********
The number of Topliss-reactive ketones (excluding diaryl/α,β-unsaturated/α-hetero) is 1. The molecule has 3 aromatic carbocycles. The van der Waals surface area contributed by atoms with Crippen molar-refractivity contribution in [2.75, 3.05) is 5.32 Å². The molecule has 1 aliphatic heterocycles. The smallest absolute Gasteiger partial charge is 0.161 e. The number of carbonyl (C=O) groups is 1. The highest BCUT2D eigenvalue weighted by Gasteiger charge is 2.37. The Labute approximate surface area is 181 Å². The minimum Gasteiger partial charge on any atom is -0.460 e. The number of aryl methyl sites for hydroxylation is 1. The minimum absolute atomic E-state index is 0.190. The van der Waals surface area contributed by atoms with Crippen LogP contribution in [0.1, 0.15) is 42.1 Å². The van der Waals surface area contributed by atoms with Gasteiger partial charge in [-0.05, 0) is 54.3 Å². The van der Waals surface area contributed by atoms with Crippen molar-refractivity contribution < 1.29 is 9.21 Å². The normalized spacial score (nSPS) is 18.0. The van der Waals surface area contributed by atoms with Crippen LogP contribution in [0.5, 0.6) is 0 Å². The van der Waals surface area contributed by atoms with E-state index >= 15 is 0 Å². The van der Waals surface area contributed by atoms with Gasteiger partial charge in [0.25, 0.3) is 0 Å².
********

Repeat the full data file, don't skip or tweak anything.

The number of Topliss-reactive ketones (excluding diaryl/α,β-unsaturated/α-hetero) is 1. The molecule has 3 aromatic carbocycles. The van der Waals surface area contributed by atoms with Crippen molar-refractivity contribution in [2.75, 3.05) is 5.32 Å². The molecule has 1 aliphatic heterocycles. The smallest absolute Gasteiger partial charge is 0.161 e. The number of carbonyl (C=O) groups is 1. The highest BCUT2D eigenvalue weighted by Gasteiger charge is 2.37. The Labute approximate surface area is 181 Å². The minimum Gasteiger partial charge on any atom is -0.460 e. The number of aryl methyl sites for hydroxylation is 1. The minimum absolute atomic E-state index is 0.190. The van der Waals surface area contributed by atoms with Crippen LogP contribution in [0.1, 0.15) is 42.1 Å². The van der Waals surface area contributed by atoms with Gasteiger partial charge in [-0.05, 0) is 54.3 Å². The van der Waals surface area contributed by atoms with Crippen molar-refractivity contribution < 1.29 is 9.21 Å². The normalized spacial score (nSPS) is 18.0. The van der Waals surface area contributed by atoms with Crippen LogP contribution in [0.5, 0.6) is 0 Å². The van der Waals surface area contributed by atoms with E-state index >= 15 is 0 Å². The van der Waals surface area contributed by atoms with Gasteiger partial charge in [0.25, 0.3) is 0 Å².